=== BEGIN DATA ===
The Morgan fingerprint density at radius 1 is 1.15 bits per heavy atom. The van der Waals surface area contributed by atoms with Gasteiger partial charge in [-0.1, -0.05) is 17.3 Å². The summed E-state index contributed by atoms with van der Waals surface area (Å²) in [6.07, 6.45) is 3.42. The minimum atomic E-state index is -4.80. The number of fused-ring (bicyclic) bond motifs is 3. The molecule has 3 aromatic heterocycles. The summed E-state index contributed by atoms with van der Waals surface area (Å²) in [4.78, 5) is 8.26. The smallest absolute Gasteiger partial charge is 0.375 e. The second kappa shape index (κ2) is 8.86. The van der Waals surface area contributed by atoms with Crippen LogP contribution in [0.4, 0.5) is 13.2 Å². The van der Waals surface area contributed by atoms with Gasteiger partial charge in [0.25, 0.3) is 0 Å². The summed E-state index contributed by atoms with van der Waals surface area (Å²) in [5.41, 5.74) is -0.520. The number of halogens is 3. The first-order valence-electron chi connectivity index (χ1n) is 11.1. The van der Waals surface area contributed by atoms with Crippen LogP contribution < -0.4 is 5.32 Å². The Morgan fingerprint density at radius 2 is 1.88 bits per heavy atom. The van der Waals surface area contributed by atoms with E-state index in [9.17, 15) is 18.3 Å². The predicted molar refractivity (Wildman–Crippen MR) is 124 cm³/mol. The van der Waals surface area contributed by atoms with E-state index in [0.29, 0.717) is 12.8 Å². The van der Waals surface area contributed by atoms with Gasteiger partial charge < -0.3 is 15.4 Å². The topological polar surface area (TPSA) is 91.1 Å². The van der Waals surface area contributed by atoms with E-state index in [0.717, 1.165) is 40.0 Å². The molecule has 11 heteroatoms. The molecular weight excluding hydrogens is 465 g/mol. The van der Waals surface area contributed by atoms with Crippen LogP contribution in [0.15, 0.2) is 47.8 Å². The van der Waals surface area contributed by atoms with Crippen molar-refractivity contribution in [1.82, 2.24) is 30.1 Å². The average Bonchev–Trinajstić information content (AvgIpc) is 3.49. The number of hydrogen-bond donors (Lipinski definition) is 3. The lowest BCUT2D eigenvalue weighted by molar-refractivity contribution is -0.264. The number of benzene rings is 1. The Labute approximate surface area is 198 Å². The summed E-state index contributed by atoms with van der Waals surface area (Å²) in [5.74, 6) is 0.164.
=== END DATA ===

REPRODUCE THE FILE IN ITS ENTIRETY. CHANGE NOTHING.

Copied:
The Morgan fingerprint density at radius 1 is 1.15 bits per heavy atom. The van der Waals surface area contributed by atoms with Gasteiger partial charge in [-0.1, -0.05) is 17.3 Å². The summed E-state index contributed by atoms with van der Waals surface area (Å²) in [6.07, 6.45) is 3.42. The minimum atomic E-state index is -4.80. The number of fused-ring (bicyclic) bond motifs is 3. The molecule has 3 aromatic heterocycles. The summed E-state index contributed by atoms with van der Waals surface area (Å²) in [4.78, 5) is 8.26. The smallest absolute Gasteiger partial charge is 0.375 e. The second kappa shape index (κ2) is 8.86. The van der Waals surface area contributed by atoms with Crippen LogP contribution in [0.4, 0.5) is 13.2 Å². The van der Waals surface area contributed by atoms with Gasteiger partial charge in [0.25, 0.3) is 0 Å². The summed E-state index contributed by atoms with van der Waals surface area (Å²) in [5.41, 5.74) is -0.520. The number of halogens is 3. The first-order valence-electron chi connectivity index (χ1n) is 11.1. The van der Waals surface area contributed by atoms with Crippen LogP contribution < -0.4 is 5.32 Å². The Morgan fingerprint density at radius 2 is 1.88 bits per heavy atom. The van der Waals surface area contributed by atoms with E-state index in [9.17, 15) is 18.3 Å². The predicted molar refractivity (Wildman–Crippen MR) is 124 cm³/mol. The van der Waals surface area contributed by atoms with E-state index in [0.29, 0.717) is 12.8 Å². The van der Waals surface area contributed by atoms with Gasteiger partial charge < -0.3 is 15.4 Å². The topological polar surface area (TPSA) is 91.1 Å². The van der Waals surface area contributed by atoms with E-state index in [0.717, 1.165) is 40.0 Å². The molecule has 11 heteroatoms. The molecular weight excluding hydrogens is 465 g/mol. The van der Waals surface area contributed by atoms with Crippen LogP contribution in [0.15, 0.2) is 47.8 Å². The van der Waals surface area contributed by atoms with Crippen molar-refractivity contribution in [1.82, 2.24) is 30.1 Å². The average Bonchev–Trinajstić information content (AvgIpc) is 3.49. The number of hydrogen-bond donors (Lipinski definition) is 3. The lowest BCUT2D eigenvalue weighted by molar-refractivity contribution is -0.264. The number of benzene rings is 1. The Labute approximate surface area is 198 Å². The summed E-state index contributed by atoms with van der Waals surface area (Å²) in [5.74, 6) is 0.164.